7 shortest lake hikes in Rocky Mountain National Park

Want to see a beautiful lake, but don't want to hike very far?

We've found the seven shortest lake hikes in Rocky Mountain National Park, so gas up the car and hit the road!

Number 1: Bear Lake

Bear Lake is probably the most popular lake in Rocky Mountain National Park. That's because there's a large parking lot steps from the lake, the lake is the starting point for several easy and tough hikes, the shuttle bus stops a few hundred yards from the lake and the lake is a beautiful place.

That peak you see from the lake? That's Hallett Peak at 12,713 feet high.

Want to go for a hike? There's a nature trail around Bear Lake and it's less than one mile!

(Sprague Lake photo by Jill Neumann)

Number 2: Sprague Lake

Sprague Lake, named for one of the settlers of this area, is a popular spot for families. They come here to fish or walk the 0.9-mile path around the lake. RockyMountainHikingTrails.com says this lake offers visitors panoramic views of the Continental Divide, including Half Mountain, Thatchtop Mountain, Taylor Peak, Otis Peak, Hallett Peak, Flattop Mountain and Notchtop Mountain.

(Lily Lake in winter)

Number 3: Lily Lake

Lily Lake is not as well known as some other lakes in Rocky Mountain National Park because it's six miles south of Estes Park. However, the lake is part of the national park.

Enos Mills, the "father of Rocky Mountain National Park," enjoyed walking to Lily Lake from his nearby cabin, according to the National Park Service.

Lily Lake is popular with families looking for an easy snowshoe in the winter and for people looking for an accessible trail in the summer.  The trek around the lake is less than one mile.

(Copeland Lake photo from Mattie Brand)

Number 4: Copeland Lake

Hundreds of people drive by Copeland Lake everyday on their way to the trails for Ouzel Falls, Pear Lake and Sandbeach Lake, but Copeland Lake is a pretty, man-made lake in the Wild Basin area of Rocky Mountain National Park.

Wild Basin is near Allenspark, south of Estes Park, on Colorado route 7 (Peak to Peak Scenic Highway).

Copeland, Sprague and Lily lakes are the only lakes in the park where couples can marry (permit required).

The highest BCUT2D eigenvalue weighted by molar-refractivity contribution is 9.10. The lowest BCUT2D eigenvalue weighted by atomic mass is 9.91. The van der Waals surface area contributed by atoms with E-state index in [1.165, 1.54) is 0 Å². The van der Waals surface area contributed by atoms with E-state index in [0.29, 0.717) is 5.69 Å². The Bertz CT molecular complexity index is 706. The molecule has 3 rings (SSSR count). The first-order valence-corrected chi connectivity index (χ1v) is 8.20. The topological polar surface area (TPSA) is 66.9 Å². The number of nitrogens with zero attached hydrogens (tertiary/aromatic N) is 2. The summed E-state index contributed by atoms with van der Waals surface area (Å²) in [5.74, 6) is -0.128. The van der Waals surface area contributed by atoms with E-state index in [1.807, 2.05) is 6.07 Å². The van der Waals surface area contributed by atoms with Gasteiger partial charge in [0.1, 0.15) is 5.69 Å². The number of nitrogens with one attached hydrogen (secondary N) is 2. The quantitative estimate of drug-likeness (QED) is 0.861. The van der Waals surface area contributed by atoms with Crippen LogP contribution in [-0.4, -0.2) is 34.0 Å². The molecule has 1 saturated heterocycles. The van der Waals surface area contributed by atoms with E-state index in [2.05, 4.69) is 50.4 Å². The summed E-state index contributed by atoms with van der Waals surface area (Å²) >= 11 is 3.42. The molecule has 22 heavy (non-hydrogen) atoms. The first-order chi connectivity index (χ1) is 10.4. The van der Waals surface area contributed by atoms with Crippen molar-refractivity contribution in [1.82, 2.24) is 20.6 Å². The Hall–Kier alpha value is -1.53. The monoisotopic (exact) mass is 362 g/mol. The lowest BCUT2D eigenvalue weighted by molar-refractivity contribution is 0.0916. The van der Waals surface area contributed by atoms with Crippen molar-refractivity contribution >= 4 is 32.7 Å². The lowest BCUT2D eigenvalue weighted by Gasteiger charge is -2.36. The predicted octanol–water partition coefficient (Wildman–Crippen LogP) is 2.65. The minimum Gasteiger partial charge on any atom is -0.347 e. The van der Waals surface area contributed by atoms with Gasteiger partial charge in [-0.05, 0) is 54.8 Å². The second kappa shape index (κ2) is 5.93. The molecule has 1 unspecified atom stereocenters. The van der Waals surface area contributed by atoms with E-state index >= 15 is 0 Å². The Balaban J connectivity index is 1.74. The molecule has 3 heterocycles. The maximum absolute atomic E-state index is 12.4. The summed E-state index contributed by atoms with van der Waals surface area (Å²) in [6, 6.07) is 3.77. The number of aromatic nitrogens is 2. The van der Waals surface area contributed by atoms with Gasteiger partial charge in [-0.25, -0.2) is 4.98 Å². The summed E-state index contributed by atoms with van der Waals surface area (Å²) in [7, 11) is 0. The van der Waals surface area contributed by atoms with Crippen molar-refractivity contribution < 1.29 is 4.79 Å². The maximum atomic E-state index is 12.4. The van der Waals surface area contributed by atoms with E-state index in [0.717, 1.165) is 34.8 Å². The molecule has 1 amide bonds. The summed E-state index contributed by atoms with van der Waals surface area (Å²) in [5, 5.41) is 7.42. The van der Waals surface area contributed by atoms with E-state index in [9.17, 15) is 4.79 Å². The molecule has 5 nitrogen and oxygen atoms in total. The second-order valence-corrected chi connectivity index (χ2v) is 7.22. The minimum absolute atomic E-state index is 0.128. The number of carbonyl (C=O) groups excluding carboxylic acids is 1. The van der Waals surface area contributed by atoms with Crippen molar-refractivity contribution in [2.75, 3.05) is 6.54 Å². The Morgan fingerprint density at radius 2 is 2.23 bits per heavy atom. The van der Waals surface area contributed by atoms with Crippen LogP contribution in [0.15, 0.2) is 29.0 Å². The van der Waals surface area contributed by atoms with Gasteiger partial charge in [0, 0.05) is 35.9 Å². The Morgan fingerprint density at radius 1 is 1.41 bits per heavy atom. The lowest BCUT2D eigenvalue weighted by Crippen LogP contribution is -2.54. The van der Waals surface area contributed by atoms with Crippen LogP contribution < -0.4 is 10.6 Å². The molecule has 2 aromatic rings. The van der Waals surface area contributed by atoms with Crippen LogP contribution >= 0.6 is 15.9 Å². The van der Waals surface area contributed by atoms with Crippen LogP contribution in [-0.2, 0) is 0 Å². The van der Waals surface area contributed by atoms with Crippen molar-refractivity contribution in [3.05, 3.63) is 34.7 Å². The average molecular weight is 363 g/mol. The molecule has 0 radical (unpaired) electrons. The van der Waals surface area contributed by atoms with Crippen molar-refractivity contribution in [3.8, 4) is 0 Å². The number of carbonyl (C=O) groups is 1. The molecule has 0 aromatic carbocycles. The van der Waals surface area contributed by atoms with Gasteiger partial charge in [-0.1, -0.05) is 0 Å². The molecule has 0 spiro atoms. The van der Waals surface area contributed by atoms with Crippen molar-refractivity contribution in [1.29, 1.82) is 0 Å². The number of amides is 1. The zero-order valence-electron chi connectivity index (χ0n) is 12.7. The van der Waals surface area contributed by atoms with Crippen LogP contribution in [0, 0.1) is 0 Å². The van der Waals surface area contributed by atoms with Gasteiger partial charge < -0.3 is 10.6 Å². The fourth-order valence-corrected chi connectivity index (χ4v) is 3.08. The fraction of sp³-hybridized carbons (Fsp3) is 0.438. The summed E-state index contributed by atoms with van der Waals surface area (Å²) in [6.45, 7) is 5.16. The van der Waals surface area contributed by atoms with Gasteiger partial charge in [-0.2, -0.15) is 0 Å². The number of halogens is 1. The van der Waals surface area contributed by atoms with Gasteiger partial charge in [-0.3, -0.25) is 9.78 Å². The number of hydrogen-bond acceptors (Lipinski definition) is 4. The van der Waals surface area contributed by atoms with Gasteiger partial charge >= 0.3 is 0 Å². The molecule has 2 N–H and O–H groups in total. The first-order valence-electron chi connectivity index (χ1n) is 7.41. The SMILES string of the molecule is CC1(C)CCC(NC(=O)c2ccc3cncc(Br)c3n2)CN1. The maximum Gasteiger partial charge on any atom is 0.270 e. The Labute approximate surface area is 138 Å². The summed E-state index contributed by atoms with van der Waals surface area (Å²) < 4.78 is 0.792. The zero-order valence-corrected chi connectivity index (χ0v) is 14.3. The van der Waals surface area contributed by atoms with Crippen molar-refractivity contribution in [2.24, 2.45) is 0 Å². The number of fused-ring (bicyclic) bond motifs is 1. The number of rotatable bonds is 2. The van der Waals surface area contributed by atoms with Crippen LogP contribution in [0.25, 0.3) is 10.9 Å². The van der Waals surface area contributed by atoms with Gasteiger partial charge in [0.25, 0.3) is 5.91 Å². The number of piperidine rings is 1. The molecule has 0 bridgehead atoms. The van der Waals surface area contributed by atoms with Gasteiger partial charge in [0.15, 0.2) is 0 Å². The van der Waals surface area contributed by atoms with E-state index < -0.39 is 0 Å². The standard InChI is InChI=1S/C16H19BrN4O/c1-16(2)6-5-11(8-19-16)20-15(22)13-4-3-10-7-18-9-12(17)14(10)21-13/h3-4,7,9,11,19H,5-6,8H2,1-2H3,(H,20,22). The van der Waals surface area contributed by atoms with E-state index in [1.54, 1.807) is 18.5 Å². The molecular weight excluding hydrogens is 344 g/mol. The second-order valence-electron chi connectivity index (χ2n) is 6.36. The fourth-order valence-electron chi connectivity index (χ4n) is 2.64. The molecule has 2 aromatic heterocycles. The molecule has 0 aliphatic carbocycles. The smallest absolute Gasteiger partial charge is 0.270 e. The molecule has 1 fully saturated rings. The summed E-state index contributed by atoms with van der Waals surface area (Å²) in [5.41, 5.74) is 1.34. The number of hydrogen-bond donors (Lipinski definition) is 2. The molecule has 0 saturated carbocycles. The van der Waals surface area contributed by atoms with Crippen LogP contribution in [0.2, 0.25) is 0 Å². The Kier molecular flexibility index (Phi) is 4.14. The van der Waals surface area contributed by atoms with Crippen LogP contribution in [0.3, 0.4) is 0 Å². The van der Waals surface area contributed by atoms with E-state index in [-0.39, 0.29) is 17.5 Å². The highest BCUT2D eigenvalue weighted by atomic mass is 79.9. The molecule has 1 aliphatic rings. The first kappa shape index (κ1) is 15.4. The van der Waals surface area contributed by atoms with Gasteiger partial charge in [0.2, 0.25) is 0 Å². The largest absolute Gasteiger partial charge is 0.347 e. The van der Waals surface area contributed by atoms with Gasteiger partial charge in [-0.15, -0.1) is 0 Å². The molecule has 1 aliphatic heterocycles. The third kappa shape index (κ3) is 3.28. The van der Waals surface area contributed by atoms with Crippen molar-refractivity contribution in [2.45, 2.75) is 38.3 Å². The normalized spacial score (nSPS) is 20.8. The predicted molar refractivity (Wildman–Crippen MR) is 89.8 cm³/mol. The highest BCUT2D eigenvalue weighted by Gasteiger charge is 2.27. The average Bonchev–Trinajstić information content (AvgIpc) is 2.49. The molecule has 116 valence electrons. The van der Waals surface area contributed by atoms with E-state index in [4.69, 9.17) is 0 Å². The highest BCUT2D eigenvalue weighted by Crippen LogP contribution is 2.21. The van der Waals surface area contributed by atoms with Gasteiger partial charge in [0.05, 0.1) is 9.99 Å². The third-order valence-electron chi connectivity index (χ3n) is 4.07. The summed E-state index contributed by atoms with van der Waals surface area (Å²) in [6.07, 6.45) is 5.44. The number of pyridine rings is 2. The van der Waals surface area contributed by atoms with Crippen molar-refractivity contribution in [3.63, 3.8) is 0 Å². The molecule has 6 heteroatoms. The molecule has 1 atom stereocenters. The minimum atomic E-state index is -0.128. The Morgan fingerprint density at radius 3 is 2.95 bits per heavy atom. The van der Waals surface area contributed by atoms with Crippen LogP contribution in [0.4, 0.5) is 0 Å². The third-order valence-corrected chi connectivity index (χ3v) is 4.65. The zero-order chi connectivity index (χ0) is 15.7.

Number 5: Poudre Lake

Poudre Lake is on the west side of the park, just a short distance from the Alpine Visitor's Center. Poudre Lake feeds the Cache la Poudre River.

You can park at the Milner Pass Trailhead and take pictures of this lake or hike the trails in the area. However, the elevation of this trailhead is over 10,000 feet so it can be tough to walk/hike here.

Number 6: Lake Irene

Near the Poudre Lake parking lot is the Lake Irene picnic area. The parking lot has several picnic benches and it's just a short walk of less than half a mile to Lake Irene.

Number 7: Nymph Lake

Nymph Lake may be a small lake, but it's extremely popular because while it's only a half mile hike to Nymph Lake, the Nymph Lake Trail continues another 0.6 miles to Dream Lake and then another 0.7 miles to Emerald Lake.

Nymph Lake is a small lake with big views including Long's Peak. By the middle of summer, the lake is often covered in lily pads.

Bonus hike Number 1: Bierstadt Lake

Bierstadt Lake is a scenic lake in the Bear Lake valley. Unlike hikes one through six, this hike may be short, but the Bierstadt Lake Trail is quite steep. Most visitors access the trail via a shuttle stop on the Bear Lake Road.

However, I recommend hiking to Lake Bierstadt from Bear Lake. Going that way means a mostly downhill hike. You can take the shuttle to Bear Lake, hike to Lake Bierstadt, then go downhill to the Lake Bierstadt shuttle stop. Make sure you pick up a map of the trails at the Visitor Center.

Bierstadt Lake is named after renowned western landscape painter Albert Bierstadt and it has views of the Continental Divide, including Hallet Peak (12,713'), Flattop Mountain (12,324') and Notchtop Mountain (12,129').

Bonus hike Number 2: Gem Lake

How can I write about short lake hikes at Rocky Mountain National Park and not mention Gem Lake -- a true gem of a hike.

Gem Lake is on the north side of Estes Park and is accessed from the Lumpy Ridge Trailhead. While this hike is short, 1.65 miles each way, it is steep at times. However, the hike has nice views of the Estes Park valley and some of the surrounding mountain peaks. When you need a break, stop and take a photo.

This pretty little lake is fun to visit in summer and winter, but summer visitors will find a sandy shore around the lake that can be fun for the kids to play in.

Note:

Remember when picking a hike to look at the distance and the elevation. Even a short hike can be really tough in the mountains. Don't forget water, snacks and sunscreen. And please pack out your trash.

Whether you visit a lake with no hiking, or hike to a lake miles into the backcountry, Rocky Mountain National Park is a spectacular place to visit.

More hikes:

Check out 7 waterfall hikes in Colorado with little to no hiking, 7 great beginner hikes near Denver and 7 incredible places within 150 miles of Denver.

Find more hikes and places to see around Colorado in our Discover Colorado section.

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